Mohs surgery is a procedure for removing some forms of skin cancer and other lesions. These surgeries are most often performed on areas like the face, where they can have the effect of minimizing scarring. This doesn’t mean scarring won’t occur but it might be less noticeable than other skin cancer removal methods. Mohs is not an acronym, but refers to the creator of this technique, Dr. Frederick Mohs, and this surgery can have a high success rate due to the way it is performed, with a much lower chance of recurrence of cancers.
The difference between Mohs surgery, also termed chemosurgery, and other forms of removal is that layers of the lesion or cancerous tissue are removed bit by bit. As this is performed, usually in incremental stages, the doctor checks borders of the enlarging wound to be certain it is clear of more cancer by viewing skin samples to detect evidence of cancer remaining. Since this can take several episodes of removal and checking, Mohs surgery can be noted for its length. It might take the better part of a day to remove something like a basal cell skin cancer from the face, due to the removal and check process.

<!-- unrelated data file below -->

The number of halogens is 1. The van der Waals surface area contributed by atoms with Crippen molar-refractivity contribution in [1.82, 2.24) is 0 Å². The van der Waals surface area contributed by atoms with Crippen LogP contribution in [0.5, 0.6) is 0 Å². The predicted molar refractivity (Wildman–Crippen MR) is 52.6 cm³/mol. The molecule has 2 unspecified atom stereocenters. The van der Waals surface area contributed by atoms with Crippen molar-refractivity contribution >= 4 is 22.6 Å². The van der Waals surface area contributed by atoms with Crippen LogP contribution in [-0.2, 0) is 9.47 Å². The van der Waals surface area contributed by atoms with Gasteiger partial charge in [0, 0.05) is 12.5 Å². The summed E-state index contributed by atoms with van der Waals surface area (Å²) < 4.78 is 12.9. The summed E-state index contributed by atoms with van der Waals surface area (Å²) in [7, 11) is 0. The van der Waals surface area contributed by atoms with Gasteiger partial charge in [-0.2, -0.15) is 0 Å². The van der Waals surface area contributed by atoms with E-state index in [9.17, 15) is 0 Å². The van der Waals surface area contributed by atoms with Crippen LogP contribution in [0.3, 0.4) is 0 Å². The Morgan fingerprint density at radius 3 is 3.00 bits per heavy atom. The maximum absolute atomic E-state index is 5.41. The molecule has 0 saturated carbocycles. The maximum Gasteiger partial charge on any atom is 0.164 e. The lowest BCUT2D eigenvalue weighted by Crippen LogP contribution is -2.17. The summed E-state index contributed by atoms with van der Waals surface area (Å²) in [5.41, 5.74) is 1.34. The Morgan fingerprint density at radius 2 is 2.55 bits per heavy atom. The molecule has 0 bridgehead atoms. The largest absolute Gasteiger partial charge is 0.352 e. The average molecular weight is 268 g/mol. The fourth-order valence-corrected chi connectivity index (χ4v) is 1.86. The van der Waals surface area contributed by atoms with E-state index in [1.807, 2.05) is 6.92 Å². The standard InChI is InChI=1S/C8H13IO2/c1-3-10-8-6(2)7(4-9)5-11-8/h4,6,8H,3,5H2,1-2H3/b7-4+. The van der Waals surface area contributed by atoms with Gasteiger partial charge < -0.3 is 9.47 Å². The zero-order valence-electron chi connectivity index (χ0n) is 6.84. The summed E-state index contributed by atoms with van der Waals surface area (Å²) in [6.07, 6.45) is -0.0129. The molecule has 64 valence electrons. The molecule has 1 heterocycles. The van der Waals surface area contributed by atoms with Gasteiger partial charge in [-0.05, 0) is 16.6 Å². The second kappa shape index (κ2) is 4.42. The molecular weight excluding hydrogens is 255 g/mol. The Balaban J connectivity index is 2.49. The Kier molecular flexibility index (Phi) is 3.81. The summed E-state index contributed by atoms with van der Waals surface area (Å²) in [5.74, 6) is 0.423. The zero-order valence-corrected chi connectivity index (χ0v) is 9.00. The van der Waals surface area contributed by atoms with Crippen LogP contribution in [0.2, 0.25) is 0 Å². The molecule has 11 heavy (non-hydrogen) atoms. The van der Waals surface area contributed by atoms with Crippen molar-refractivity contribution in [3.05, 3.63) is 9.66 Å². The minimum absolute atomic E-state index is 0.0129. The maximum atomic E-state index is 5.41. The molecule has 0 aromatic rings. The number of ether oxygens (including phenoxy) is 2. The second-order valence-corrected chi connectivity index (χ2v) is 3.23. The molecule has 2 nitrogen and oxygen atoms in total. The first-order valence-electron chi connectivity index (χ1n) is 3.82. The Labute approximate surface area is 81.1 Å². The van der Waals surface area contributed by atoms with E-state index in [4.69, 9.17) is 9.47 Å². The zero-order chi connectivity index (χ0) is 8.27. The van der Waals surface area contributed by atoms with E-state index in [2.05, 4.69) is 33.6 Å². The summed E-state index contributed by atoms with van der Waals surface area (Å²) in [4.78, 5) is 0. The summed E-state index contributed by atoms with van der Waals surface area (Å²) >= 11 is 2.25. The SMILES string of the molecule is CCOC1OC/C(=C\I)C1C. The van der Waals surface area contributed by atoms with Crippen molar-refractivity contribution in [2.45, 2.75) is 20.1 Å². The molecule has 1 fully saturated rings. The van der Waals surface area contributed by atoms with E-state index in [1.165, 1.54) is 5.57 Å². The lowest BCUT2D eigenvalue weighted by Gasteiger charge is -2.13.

For the person having Mohs surgery, this tends to mean people will be conscious during the procedure but will have a local anesthetic so they don’t feel lesion removal. Some doctor’s offices even tell people to pack a lunch and something to read so they won’t get bored during the check process. Depending on size of lesion, people could experience many episodes of tissue removal and then episodes waiting to be sure that all parts of the lesion are gone. This checking is valuable in minimizing recurrence and the incremental approach means doctors don’t remove very much healthy tissue, resulting in less scarring.
Once all evidence of a lesion is removed and the area affected has been reduced to healthy tissue, doctors may decide to close the wound in several different ways. This decision may depend on doctor preference, location of the surgical wound and other factors. Typically, wounds receive some careful stitching and are then covered with a wet to dry packing. The moisture also helps to minimize scarring. Depending on the type of Mohs surgery, doctors usually make plans to see the patient a few weeks later to check on the wound for any signs of infection and ultimately to remove stitches.
There are several different types of doctors who can perform Mohs surgery. Principally, dermatologists and plastic surgeons may offer this. Not just any doctor can use this technique and in most places a doctor cannot claim to be a Mohs surgeon without several years of formal training in the procedure, beyond other medical training. There are many people that take this training because so many patients get facial lesions and would prefer little scarring when they’re removed and minimal chance of them coming back. Both large dermatology and plastic surgery practices usually boast at least one Mohs specialist.